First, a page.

[heading_horizontal type=”h1″ margin_top=”20px” margin_bottom=”20px”]Bryde’s Whales in Cabo San Lucas[/heading_horizontal]
Bryde’s Whales are found in the seas around Cabo San Lucas throughout the year. However, Bryde’s Whales are rarely encountered on a Cabo San Lucas Whale watching tour. But we include them here for you so if we do see one you can know how exciting and special an encounter it is!
One of the smaller baleen Whales, the Bryde’s Whales live in all tropical seas around the world and do not migrate back and forth between the poles like most baleen Whales. They tend to follow their food (who doesn’t) and they are most easily found in Cabo San Lucas when the sardine population explodes over the offshore seamounts in late summer, early fall.
[notify_box font_size=”13px” style=”blue”]You can download general Bryde’s Whale information on this page kindly prepared and shared by the American Cetacean Society.[/notify_box]
[heading_horizontal type=”h2″ margin_top=”20px” margin_bottom=”20px”]Bryde’s Whales Information[/heading_horizontal]
The Bryde’s whale (pronounced “broo-dess”), is named after Johan Bryde who helped build the first whaling factory in Durban, South Africa in 1909. Sometimes known, appropriately, as the “tropical whale”, this is the only baleen whale species that lives all year-round in warmer waters near the equator. The identity and number of species in the “Bryde’s whale complex” however is still unclear. In addition to the “ordinary” Bryde’s whale, with a worldwide distribution in the Pacific, Indian and Atlantic oceans, one or more smaller forms which tend to be more coastal in distribution have also been described. For the moment, the taxonomic status of the smaller forms is unclear and there may be several additional species and/or subspecies. Bryde’s whales are closely related to several other fast swimming, medium-to-large whales all with a similar body shape and which may be confused with each other when viewed at sea. This group includes sei, minke and fin whales.
The Bryde’s whale has three parallel ridges on the top of its head. It has between 40 and 70 throat pleats which allow its mouth to expand when feeding. As with some of the other baleen whales, the Bryde’s whale primarily eats schooling fish and sometimes krill and other planktonic crustaceans. The Bryde’s whale has a slender body which is smoky blue-grey in colour with a sickle-shaped dorsal fin. The body is often mottled with some scars caused by parasites and/or cookie-cutter sharks. The flippers are slender, pointed and relatively short – approximately one tenth of their body length. The broad, distinctive tail flukes are rarely seen above the surface.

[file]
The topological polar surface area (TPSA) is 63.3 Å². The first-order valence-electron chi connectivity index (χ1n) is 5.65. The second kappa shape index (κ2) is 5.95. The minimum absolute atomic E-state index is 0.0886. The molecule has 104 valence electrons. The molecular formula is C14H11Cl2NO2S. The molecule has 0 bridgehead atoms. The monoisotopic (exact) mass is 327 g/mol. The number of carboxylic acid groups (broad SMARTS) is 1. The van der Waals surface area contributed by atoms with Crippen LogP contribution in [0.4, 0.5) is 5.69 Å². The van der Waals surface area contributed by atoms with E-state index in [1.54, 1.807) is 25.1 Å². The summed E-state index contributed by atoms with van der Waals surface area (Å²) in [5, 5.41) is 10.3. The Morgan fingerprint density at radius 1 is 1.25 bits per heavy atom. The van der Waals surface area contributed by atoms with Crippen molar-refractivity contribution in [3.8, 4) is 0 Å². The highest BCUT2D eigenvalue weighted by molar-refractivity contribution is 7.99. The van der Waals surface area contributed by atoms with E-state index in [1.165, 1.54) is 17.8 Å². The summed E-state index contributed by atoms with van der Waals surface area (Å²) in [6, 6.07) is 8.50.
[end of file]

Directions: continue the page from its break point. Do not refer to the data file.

The Bryde’s whale usually feeds alone, though mothers and calves often feed together. It is known to make sudden changes of direction when feeding both on the surface and underwater. Sometimes inquisitive, the Bryde’s whale can be seen approaching or swimming alongside boats. It has irregular breathing patterns, and will often blow four to seven thin, hazy spouts, followed by a dive, usually about two minutes long, although it is capable of staying below the surface for longer. They have also been see to blow or exhale whilst underwater. When surfacing between dives, the Bryde’s whale rarely shows more than the top of its head.
Bryde’s whales do not migrate over long distances, and they feed all year round, unlike some other baleen whales. It is the only species of baleen whale that spends the whole year in tropical and subtropical zones, preferring waters of 16°c or more. There are both offshore and coastal-dwelling groups, and a dwarf type of Bryde’s whale has recently been recognised around the Solomon Islands. Japanese whalers started hunting Bryde’s whales again in 2000 when 43 were killed in the Northwest Pacific for so-called “scientific research”. Bryde’s whales are also threatened by noise and chemical pollution. The IUCN regards Bryde’s as a species “complex” – meaning its classification remains unclear; there are at least two and maybe three Bryde’s whale species. The complex has been put into the Data Deficient category, meaning not enough is known about its status to categorise it properly (IUCN) (2008).
- Rorcual tropical
- Ballena Edeni
- Male: 15m
- Female: 16.5m
- Calf: 4m
- Male: Unknown
- Female: 40,000 kg’s
- Calf: Unknown
- Schooling fish; e.g. anchovies
- Planktonic crustaceans